By Catherine Wagley
By Channing Sargent
By L.A. Weekly critics
By Amanda Lewis
By Catherine Wagley
By Carol Cheh
By Keegan Hamilton
By Bill Raden
In 2005, Stephen King declared Kate Atkinson’s Case Histories“not just the best novel I’ve read this year, but the best mystery of the decade.” Atkinson’s first attempt at a detective story, it was a big departure from the novels the York-born author had made her name with: the 1995 Whitbread-prizewinning Behind the Scenes at the Museum, Human Croquet and Emotionally Weird, all postmodern fiction densely packed with witty observations, all manner of references from classical to pop, shifts in time and unexpected detours into magic realism. With her latest novel, One Good Turn, it becomes easier to see why Atkinson has embraced the mystery genre. In it, she pairs up two of her Case Histories protagonists — a police officer turned private eye and a second-rate actress — and sends them off to the annual arts festival in Edinburgh (where Atkinson lives). She uses her sizable skill to weave together a community of characters and multiple storylines, ultimately linking the couple to a 60-something housewife, a bashful writer of detective novels, a hack standup comic, a couple of hustling Russian girls, a bat-wielding thug and a hit man. In a recent coversation with the L.A. Weekly from her home, Atkinson presented, in a soft, tinkly British accent, a theory as to why Scotland has produced such great writers. “I think it’s boredom, really — isn’t that terrible? Right now, I’m looking out the window and it’s just pouring with rain. What else do you do if you’re inside?”
L.A. WEEKLY:Were you always interested in the mystery form?
KATE ATKINSON: I think we’re all drawn to that kind of a book. It’s the unfolding, isn’t it? So the idea of having a mystery at the heart of a book has always been very appealing to me. Now everyone asks, “You’ve turned to the crime genre,” and I kind of go along with it, and say, “Yes, sure . . .” But to me, I still have all the constituents that I had in my previous novels — the characters, the plot and the story. I don’t feel like I’m writing anything different. It’s disingenuous, but that’s how it feels.
In One Good Turn?, the body count doesn’t start until page 96, when private detective Jackson Brodie discovers the corpse of a beautiful young girl. Was it part of your plan to carefully set the stage before the killing spree commences?
It was never going to be a book that was littered with bodies. [Discovering a dead girl] was more because Jackson was needing something to do. He had been very inert up until that. When I was doing the body count again, I thought, “Actually, there’s a lot more than I ever intended . . .” They kind of stacked up.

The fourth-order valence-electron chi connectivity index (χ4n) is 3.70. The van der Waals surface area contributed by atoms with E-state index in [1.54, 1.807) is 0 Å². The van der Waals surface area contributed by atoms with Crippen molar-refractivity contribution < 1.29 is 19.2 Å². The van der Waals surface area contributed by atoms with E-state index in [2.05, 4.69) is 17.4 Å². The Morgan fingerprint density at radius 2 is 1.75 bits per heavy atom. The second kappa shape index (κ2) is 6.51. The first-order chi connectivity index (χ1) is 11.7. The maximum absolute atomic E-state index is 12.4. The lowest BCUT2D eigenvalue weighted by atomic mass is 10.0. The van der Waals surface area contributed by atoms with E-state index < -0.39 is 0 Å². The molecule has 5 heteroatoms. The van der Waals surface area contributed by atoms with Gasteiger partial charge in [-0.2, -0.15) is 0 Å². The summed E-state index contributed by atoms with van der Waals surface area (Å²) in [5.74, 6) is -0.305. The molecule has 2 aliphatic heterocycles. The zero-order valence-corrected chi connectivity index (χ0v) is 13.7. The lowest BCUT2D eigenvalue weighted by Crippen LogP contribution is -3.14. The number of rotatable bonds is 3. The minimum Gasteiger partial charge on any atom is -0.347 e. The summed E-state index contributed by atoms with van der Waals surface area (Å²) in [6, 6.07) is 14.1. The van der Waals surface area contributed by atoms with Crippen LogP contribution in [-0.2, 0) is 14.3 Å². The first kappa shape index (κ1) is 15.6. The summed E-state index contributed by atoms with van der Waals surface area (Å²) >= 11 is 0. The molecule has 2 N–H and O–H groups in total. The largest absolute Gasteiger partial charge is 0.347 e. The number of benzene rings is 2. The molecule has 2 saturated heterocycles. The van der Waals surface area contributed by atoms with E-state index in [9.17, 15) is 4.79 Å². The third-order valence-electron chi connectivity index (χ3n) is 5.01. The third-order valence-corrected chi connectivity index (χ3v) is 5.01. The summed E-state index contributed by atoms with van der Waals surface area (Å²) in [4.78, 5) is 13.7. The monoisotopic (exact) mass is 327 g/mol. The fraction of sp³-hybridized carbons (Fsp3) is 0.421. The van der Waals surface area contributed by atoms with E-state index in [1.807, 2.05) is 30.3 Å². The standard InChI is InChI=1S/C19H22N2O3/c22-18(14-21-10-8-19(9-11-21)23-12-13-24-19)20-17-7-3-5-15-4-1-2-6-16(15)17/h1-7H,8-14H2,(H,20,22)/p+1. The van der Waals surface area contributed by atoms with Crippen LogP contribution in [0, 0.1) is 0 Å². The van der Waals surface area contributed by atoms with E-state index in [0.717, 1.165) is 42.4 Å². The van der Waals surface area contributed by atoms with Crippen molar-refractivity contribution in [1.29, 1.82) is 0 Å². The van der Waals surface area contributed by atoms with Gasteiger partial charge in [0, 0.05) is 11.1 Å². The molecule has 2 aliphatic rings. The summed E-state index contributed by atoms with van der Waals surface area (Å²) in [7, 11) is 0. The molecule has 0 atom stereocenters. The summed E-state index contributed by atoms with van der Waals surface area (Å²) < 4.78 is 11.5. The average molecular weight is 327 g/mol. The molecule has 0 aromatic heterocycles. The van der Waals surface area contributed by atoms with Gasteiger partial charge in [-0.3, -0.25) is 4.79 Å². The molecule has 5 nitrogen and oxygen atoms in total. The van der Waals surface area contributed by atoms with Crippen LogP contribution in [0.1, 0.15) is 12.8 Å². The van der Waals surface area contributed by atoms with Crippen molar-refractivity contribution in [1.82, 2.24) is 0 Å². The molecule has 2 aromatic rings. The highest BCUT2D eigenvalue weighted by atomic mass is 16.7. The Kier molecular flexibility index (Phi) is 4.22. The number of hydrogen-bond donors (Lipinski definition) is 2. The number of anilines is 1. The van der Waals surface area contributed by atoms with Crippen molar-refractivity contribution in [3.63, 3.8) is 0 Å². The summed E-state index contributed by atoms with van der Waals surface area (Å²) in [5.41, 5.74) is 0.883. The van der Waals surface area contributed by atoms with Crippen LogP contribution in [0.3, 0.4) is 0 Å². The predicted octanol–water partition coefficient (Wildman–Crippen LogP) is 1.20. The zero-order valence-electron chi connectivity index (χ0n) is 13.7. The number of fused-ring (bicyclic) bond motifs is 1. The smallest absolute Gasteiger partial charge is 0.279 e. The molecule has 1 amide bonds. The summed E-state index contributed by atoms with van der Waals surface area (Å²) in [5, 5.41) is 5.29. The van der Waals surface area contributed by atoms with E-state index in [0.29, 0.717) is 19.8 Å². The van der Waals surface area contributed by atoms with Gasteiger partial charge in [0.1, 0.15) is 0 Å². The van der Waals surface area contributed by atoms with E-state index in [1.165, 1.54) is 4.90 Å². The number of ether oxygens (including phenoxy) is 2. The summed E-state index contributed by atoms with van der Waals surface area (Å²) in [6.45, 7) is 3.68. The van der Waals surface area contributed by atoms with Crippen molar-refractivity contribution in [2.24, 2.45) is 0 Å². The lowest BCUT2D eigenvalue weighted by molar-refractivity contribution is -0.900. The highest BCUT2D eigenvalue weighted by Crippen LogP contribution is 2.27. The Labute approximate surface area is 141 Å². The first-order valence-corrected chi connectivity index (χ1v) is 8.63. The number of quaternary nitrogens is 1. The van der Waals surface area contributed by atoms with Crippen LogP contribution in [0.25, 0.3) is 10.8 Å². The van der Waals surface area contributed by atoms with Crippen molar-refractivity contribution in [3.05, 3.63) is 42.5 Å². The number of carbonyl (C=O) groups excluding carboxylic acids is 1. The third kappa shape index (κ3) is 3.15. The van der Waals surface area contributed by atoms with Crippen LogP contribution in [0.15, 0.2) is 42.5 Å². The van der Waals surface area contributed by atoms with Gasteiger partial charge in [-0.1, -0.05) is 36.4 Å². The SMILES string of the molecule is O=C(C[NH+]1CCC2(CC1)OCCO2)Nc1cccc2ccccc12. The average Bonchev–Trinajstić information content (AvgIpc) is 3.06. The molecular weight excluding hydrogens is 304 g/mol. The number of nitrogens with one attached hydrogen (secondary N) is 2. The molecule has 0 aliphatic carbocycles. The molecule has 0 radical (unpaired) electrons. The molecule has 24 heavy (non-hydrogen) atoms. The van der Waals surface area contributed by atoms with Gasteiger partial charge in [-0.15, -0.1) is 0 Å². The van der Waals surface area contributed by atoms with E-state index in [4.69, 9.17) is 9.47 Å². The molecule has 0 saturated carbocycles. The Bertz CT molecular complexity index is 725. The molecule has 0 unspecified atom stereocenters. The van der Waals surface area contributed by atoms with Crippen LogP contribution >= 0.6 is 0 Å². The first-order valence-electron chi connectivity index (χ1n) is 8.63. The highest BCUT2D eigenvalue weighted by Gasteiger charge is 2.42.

From your experience, how do hardcore-crime fiction writers treat those who don’t play by the genre rule book?
They’re polite to me. [Laughs.] They don’t say to me, “This isn’t a proper crime book,” nobody actually says that out loud. Crime writers are always telling me how incredibly friendly they are. So I must presume this is true. But I do get the feeling that I’m regarded as an interloper in someone else’s territory.
How much planning goes into your interlocking storylines?
I never plot or diagram anything and I never lose track. It’s different from a reader’s point of view than from a writer’s point of view. You write one character and stop them at a certain point so you know they’re in the same time frame, staying very aware of what day it is and what point in the day. That way, I kind of naturally track them all. They all have to be up in the air at the same time.
Or passed out on a hotel-room floor, as one character ends up after being slipped a Mickey of pills, vodka and something calledIrn-Bru. . .
That is the most disgusting soft drink you ever tasted in your life. I shouldn’t say that. It’s popular. It’s orange and they advertise it as “Made from girders.” It looks like rust. There’s a lot of things in the Scottish cuisine that you should give a very wide berth. Like Scotch pies. God knows what’s in them. The scrapings of the abattoir floor. Not good.
One of the funniest characters inOne Good Turnis Martin Canning, a timid bachelor who pens best-selling, almost crazily jolly mysteries set in 1940s England. Was it enjoyable to come up with his substandard prose?
I did actually enjoy the writing part, but I don’t think of him like that. I think Martin’s become the worst kind of genre writer, but he’s been pushed into it. He has a better book in him. There’s a part of me that wants to actually write one of Martin’s books. It could be in a new edition with the Martin Canning book collapsed inside.
You’ve written plays, TV scripts, short stories, novels. Where do you get all the energy?